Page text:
Archive for the ‘Gun Rights’ Category

McCain, Barr and Guns

Tuesday, September 2nd, 2008

Not long ago I randomly met a Libertarian Party staffer in a local drinking establishment who told me that the Barr campaign has high hopes for landing the endorsement of the NRA.

While I think he probably should get it (Barr gets an A+ rating from the group and is an NRA board member, while McCain receives a  C rating), I have doubts that the organization would take the plunge and endorse a third party candidate.  Instead I expect a none of the above endorsement, or a squishy McCain isn’t perfect but he’s better than Obama so we unenthusiastically endorse him.

Gun Owners of America is more likely endorse Barr, but Barr may have competition from Chuck Baldwin the Constitution Party candidate.  Interestingly, an article about McCain (who was most recently rated a F- by GOA) titled “John McCain is a Liberal Gun Grabber” is repreinted on GOA’s website.  The article is written by Chuck Baldwin.

Also of note is what impact the Palin pick will have on the gun rights vote.  Some are speculating that Palin was picked (at least in part) to stop or forestall an NRA endorsement of Barr over McCain. I for one hope that the NRA is not appeased so easily… after all, the VP has little impact on policy, and a political neophyte like Palin (personally I consider that an asset, not a put down) would likely have even less say than usual given McCain’s stubborn reputation.

Government Mandates I Can (Almost) Get Behind

Thursday, August 7th, 2008

I’m not one for government-mandates, but I’ve always observed that if “liberal” jurists read the 2nd Amendment like they some did other parts of the Constitution, they’d probably want to mandate gun ownership.

Which is just what a small town of Kennesaw, GA did.  Despite the dire predictions by anti-gun rights activists, the city is now much safer:

n March 1982, 25 years ago, the small town of Kennesaw – responding to a handgun ban in Morton Grove, Ill. – unanimously passed an ordinance requiring each head of household to own and maintain a gun. Since then, despite dire predictions of “Wild West” showdowns and increased violence and accidents, not a single resident has been involved in a fatal shooting – as a victim, attacker or defender.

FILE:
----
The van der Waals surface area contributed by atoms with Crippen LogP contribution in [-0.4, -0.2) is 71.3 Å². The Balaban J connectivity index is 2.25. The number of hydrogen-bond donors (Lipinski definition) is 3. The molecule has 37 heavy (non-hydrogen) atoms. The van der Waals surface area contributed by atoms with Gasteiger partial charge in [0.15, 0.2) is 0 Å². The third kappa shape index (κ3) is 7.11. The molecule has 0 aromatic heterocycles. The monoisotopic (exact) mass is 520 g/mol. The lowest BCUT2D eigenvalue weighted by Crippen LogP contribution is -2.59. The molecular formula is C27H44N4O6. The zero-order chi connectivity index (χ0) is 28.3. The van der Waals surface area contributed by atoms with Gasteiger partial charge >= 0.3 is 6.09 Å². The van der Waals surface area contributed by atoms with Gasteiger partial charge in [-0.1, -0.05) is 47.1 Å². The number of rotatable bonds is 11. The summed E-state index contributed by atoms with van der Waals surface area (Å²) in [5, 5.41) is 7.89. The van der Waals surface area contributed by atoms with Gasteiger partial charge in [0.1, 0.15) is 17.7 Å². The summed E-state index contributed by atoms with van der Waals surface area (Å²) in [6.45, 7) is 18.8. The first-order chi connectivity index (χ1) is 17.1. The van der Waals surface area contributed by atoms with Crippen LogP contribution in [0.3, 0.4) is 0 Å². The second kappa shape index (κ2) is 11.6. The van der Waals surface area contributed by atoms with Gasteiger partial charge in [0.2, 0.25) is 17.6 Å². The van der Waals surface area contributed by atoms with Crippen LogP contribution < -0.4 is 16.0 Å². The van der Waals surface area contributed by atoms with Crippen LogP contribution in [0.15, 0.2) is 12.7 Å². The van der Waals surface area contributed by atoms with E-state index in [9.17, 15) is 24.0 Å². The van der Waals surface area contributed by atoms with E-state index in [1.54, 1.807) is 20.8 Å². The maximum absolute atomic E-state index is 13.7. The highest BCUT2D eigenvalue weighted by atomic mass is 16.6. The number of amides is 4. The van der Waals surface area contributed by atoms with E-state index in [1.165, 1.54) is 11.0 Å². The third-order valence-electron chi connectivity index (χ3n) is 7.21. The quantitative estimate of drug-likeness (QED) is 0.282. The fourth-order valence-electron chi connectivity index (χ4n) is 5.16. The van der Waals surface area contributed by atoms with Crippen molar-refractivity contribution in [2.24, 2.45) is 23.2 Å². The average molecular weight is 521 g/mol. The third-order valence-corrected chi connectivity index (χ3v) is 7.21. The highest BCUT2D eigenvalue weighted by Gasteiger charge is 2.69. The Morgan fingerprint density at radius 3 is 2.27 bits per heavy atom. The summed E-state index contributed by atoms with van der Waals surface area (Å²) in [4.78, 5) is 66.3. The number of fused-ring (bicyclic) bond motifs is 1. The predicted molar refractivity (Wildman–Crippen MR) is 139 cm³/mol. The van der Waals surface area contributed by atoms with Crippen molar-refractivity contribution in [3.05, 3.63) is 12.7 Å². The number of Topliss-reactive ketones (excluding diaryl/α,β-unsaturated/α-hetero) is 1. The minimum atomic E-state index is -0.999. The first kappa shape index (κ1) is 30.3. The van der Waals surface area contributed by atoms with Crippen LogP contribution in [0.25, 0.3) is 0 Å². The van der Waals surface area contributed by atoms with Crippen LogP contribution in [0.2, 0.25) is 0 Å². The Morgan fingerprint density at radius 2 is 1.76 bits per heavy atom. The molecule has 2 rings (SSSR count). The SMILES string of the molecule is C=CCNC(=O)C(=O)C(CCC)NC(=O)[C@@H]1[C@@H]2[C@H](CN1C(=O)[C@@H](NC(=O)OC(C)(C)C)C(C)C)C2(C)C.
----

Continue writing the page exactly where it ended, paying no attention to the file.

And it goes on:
The crime rate initially plummeted for several years after the passage of the ordinance, with the 2005 per capita crime rate actually significantly lower than it was in 1981, the year before passage of the law.

Prior to enactment of the law, Kennesaw had a population of just 5,242 but a crime rate significantly higher (4,332 per 100,000) than the national average (3,899 per 100,000). The latest statistics available – for the year 2005 – show the rate at 2,027 per 100,000. Meanwhile, the population has skyrocketed to 28,189.

By comparison, the population of Morton Grove, the first city in Illinois to adopt a gun ban for anyone other than police officers, has actually dropped slightly and stands at 22,202, according to 2005 statistics. More significantly, perhaps, the city’s crime rate increased by 15.7 percent immediately after the gun ban, even though the overall crime rate in Cook County rose only 3 percent. Today, by comparison, the township’s crime rate stands at 2,268 per 100,000.

This was not what some predicted.

In a column titled “Gun Town USA,” Art Buchwald suggested Kennesaw would soon become a place where routine disagreements between neighbors would be settled in shootouts. The Washington Post mocked Kennesaw as “the brave little city … soon to be pistol-packing capital of the world.” Phil Donahue invited the mayor on his show.

Reuters, the European news service, today revisited the Kennesaw controversy following the Virginia Tech Massacre.

Police Lt. Craig Graydon said: “When the Kennesaw law was passed in 1982 there was a substantial drop in crime … and we have maintained a really low crime rate since then. We are sure it is one of the lowest (crime) towns in the metro area.” Kennesaw is just north of Atlanta.

As for the mandate, it strikes me as unnecessary.  Fortunately it also, according the Wikepedia article, is completely unenforced and full of exemptions that would prevent anyone who objects from owning a firearm: